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AM News Brief: School Outbreak Closures, Library Tutoring & Peregrines Fly — Climbers Climb

Photo of a rock climbing in the Utah desert.
Louis Arevalo
Courtesy BLM
All walls in the Indian Creek Climbing Area are now open, following the success of voluntary closures this spring. This story and more in the Wednesday morning news brief.

Wednesday morning, September 2, 2020

Northern Utah

Salt Lake City’s Winter COVID Plans
Salt Lake City Mayor Erin Mendenhall announced plans Tuesday afternoon to address the COVID-19 pandemic this winter. Combating homelessness is a key pillar, along with health, education and economic stability for Salt Lake City residents. Mendenhall said the first part of the plan includes cleaning up encampments and then connecting unsheltered people with drug treatment and other community services. The cleanup portion of the city’s plan could happen immediately but would require more funding to continue past November. She said she’s also hoping to set up an emergency shelter like the city did last winter. Read the full story. Read the full story.Emily Means

School Outbreak Closures
The charter school American Preparatory Academy in Draper closed a campus Tuesday after 15 students and staff tested positive for COVID-19. The school is spread over seven locations in Draper and West Valley City, serving students in preschool through 12th grade. It is unknown which Draper school has shifted to online learning because of the coronavirus outbreak. Pleasant Grove High School in Utah County closed Tuesday and will reopen Thursday under a hybrid model, following a cluster of coronavirus cases there. — Associated Press

County Library Offers Tutoring
The Salt Lake County Library is offering live online tutoring and real-time peer-to-peer virtual study rooms for kids who are learning at home and in hybrid settings. The free services are available for students of all ages, including toddlers preparing for kindergarten. County Library Director Jim Cooper acknowledged the stress on parents doing double-duty as they work from home and monitor their children's learning. County Mayor Jenny Wilson said they are working on more ways to help educators, students and families navigate the school year during the pandemic. Residents need a county library card in order to take advantage of the resources. — Roddy Nikpour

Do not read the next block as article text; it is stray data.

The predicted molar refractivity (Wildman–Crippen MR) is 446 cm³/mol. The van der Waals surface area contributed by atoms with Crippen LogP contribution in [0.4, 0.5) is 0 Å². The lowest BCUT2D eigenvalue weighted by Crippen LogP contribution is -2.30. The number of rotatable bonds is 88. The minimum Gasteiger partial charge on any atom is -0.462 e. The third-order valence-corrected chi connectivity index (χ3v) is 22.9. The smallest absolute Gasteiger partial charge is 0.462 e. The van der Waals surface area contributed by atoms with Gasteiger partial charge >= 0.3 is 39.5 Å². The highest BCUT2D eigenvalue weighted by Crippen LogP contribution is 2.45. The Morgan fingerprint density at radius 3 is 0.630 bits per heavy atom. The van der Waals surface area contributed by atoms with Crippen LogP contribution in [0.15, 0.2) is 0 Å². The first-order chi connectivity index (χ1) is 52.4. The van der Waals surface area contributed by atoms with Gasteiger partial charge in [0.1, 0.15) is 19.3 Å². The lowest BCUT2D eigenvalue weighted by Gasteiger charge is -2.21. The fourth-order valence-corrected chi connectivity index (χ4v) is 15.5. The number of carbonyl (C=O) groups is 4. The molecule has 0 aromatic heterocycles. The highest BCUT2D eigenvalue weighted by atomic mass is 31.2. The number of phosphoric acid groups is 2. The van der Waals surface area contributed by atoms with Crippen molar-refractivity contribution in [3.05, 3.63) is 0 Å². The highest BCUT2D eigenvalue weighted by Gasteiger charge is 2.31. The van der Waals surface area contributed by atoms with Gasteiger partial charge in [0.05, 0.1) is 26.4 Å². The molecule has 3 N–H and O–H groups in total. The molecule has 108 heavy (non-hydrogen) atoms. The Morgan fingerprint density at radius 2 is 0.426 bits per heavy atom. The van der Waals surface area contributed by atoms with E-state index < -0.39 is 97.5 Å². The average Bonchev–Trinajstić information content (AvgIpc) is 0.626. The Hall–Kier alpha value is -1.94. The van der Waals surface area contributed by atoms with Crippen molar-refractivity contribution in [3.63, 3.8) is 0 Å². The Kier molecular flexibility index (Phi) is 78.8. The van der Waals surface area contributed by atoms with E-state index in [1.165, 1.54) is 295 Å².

How Invasive Is Sewage Testing?
Utah State University announced Sunday that it had found elevated levels of the novel coronavirus in wastewater in four of its residence halls. Some members of the campus community have now said that wastewater testing is an invasion of privacy. Amanda DeRito, USU’s director of crisis communication, told Utah Public Radio that testing sewage is less invasive than nasal swab testing. She also said it’s helping the university identify trends in the community and target testing where it’s needed most. Dorm occupancy is down 10%, and the university has set aside rooms where students can quarantine if needed. — Kailey Foster, Utah Public Radio

Drowning Death At Strawberry
A man drowned Tuesday on Strawberry Reservoir when his boat capsized. The Wasatch County Sheriff's Office says the 911 call that came in just before noon indicated there were five people aboard the craft. All but one, a 69 year old, swam to shore. He developed breathing problems at some point and first responders were unable to revive him. The man has not yet been identified. — Diane Maggipinto

Southern Utah

Peregrines Fly, Climbers Climb
All walls in the Indian Creek Climbing Area are now open, following the success of voluntary closures this spring. The Bureau of Land Management asked climbers and hikers in February to avoid the popular climbing spot in southeast Utah since peregrine falcons nest there in the spring. The Bureau announced this week that the area is now clear of nests. It also said two pairs of peregrines successfully reared babies during the closures this spring. — Kate Groetzinger, Bluff


Poll Worker Shortage
Finding poll workers is usually a challenge, but it’s even harder this year. That’s because many previous poll workers were older retirees, and they’re afraid of getting COVID-19. So, some election officials are turning to the younger generation, talking to high schools and working with national organizations like Work Elections and Power to the Polls. To register to work polls, which is a paying job, either call your county elections office or go to Power the Polls. — Madelyn Beck, Mountain West News Bureau

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